Success Is Still About Customer Experience

Is the moral of American Giant’s success that online merchants are the only ones with a chance at long-term survival? Definitely not; Nordstrom is a stellar example of an old-school retailer with cutting-edge savvy. Known for its exceptional attention to customer service, Nordstrom has successfully transformed that tradition into an omni-channel customer experience. Founded in 1901, this venerable brand has seen its sales increase from $8 billion in 2009 to $14 billion in 2014, and it is reputed to have the best sales per square foot performance in the entire large-scale retail industry.

Omni-Channel Facilitates Great Service

How did Nordstrom escape the Amazon undertow currently sinking Target and Macy’s? It’s a great place to work, so its employee turnover is low, its employees are happy and therefore they’re more likely to reach out to customers and make sure their experience is good as well. Also, employees are individually empowered to make decisions regarding customer needs. Most importantly, however, Nordstrom decided to become an industry leader in providing an omni-channel customer experience.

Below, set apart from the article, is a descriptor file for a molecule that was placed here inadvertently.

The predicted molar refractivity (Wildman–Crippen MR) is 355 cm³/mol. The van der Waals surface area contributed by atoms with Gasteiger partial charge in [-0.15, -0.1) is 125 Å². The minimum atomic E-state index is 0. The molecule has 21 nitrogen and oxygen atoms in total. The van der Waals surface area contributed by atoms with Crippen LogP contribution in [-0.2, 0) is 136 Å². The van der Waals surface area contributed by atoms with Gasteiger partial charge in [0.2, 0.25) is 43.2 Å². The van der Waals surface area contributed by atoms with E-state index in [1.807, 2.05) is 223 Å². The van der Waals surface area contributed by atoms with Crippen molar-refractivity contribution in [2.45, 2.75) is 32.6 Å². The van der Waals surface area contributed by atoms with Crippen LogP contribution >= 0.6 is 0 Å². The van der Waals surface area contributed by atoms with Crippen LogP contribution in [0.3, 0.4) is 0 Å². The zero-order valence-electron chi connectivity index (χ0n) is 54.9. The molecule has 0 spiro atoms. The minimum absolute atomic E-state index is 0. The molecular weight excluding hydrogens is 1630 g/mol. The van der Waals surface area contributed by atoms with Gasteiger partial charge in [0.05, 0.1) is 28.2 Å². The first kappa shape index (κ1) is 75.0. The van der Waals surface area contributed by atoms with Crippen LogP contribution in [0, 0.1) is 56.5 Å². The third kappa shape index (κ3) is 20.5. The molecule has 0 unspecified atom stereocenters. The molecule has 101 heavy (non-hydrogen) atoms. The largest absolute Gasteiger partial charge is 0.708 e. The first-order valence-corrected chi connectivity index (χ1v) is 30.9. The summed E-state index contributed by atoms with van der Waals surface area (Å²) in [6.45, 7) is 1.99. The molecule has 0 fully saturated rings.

Millennial customers are attracted by the ability to purchase Nordstrom’s items instantly on Instagram. In addition, the store features its own “flash-sale” site, HauteLook. On that page, shoppers can also find a link to the store’s mobile app, with a special focus on the more affordable Nordstrom Rack selections. In-store display decisions are based on social media input from Nordstrom’s Pinterest page. The high levels of in-person customer service are expressed through well-integrated POS (point of sale) software, customer relations software and an effective product information management system.

Physical and Digital Must Be Integrated

People still like physical shopping. While increasing numbers of people praise the convenience of buying familiar brands on the web, many shopping enthusiasts say that sitting in front of a screen will never replace the fun of being out and about. Physical stores must be transformed into digitally integrated showrooms, in which customers can seamlessly connect with inventory, rewards and promotions.